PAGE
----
I have been visiting Colorado on family summer vacations since I was a youngster. My grandma was the first one to take me to Colorado, way back in 1983. Her love of travel definitely inspired me and she even helped me pay for my first trip to Europe. Even though I rarely visit the same place twice, I keep coming back to Colorado year after year. Here are a few of my favorite things to do in Colorado in the summer!
Thermal springs aren’t unique to Colorado, but they are definitely part of a true mountain experience! There is nothing like a hot springs soak to ward off the sore muscles of high altitude hiking.
Most recently, I spent a long fall weekend at Mt Princeton Hot Springs near Buena Vista. I loved staying in cabins right at the hot springs and jumping in whenever I wanted!
Mountain Town Vibes
Of course Colorado has legendary ski hills and ski towns. I’ve had the pleasure of skiing at Breckenridge and Vail, both of which ruined me from ever skiing in the Midwest again. As much as I love winter sports, I love the laid-back vibe of ski towns in the summer even more. In my youth, we’d venture into Aspen for a day trip and ogle the rich and famous, hoping to get a glimpse of Kurt Russell and Goldie Hawn. These days, I prefer the slightly less pretentious vibes of Breckenridge and Crested Butte.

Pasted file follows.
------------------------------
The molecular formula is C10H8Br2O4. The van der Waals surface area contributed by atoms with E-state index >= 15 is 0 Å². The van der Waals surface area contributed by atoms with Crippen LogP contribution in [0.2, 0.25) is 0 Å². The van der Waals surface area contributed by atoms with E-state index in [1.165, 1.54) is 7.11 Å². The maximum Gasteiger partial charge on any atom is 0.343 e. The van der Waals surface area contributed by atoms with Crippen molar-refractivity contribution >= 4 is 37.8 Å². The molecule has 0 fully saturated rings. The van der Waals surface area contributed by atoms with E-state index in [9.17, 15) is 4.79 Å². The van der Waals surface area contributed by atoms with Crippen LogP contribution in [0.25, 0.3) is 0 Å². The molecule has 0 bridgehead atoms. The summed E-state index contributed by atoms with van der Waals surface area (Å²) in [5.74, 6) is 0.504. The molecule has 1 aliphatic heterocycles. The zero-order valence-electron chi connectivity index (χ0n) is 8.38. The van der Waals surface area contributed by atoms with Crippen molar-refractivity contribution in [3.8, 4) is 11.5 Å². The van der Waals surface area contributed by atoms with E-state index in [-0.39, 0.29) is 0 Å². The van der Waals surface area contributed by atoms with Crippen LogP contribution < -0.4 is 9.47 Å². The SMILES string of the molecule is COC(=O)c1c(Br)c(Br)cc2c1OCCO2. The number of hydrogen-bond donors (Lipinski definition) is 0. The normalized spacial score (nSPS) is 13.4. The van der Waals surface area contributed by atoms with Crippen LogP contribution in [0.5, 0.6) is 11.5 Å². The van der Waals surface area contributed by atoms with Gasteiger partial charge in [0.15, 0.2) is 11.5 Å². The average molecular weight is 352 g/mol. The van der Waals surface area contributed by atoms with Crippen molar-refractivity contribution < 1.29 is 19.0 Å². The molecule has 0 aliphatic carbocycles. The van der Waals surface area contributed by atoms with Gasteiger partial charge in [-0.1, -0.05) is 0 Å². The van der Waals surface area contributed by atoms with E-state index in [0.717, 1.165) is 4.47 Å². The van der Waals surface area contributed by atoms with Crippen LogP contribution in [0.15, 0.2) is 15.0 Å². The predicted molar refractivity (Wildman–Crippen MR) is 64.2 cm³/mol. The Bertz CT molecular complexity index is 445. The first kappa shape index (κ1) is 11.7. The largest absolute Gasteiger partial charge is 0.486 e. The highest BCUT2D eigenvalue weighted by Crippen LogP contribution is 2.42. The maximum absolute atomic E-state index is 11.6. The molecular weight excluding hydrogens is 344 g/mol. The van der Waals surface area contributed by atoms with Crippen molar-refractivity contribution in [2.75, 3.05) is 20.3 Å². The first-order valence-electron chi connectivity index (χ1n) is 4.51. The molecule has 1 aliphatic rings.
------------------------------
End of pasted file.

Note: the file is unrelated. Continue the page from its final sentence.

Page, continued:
A good option for lodging in Breckenridge is the Marriott Mountain Valley Lodge . This resort is gorgeous and the perfect place to recoup from my strenuous 14’er hike!
Some of my favorite non-ski towns are Leadville, Buena Vista and Glenwood Springs. You won’t find ski-town prices or amenities here, but that’s not necessarily a bad thing! These towns are all a great hub for summer adventures, including whitewater rafting!
Rocky Mountain National Park
Of all the years I’ve been visiting Colorado, I didn’t visit Rocky Mountain National Park until recently, en route to Utah for a whitewater trip on the Green River. I camped for two nights at Moraine Campground inside the park. (Reserve far in advance for any National Park campgrounds!)
In addition to meeting up with some Colorado friends for a nice dayhike to Ouzel Falls, I also spent a lot of time just driving through the park. In Estes Park, I saw my first ever Colorado bear! Again, many many many trips to Colorado and I’d never seen a bear in that state! Check!
The park is gorgeous, and Trail Ridge Road highlights the best of it! I just love Colorado, especially in September! You get the most beautiful weather and everything starts turning gold.
Hike a 14’er
Colorado is hiker’s heaven. Once you are acclimated to lack of oxygen, that is! There are so many options for hiking no matter where you are staying.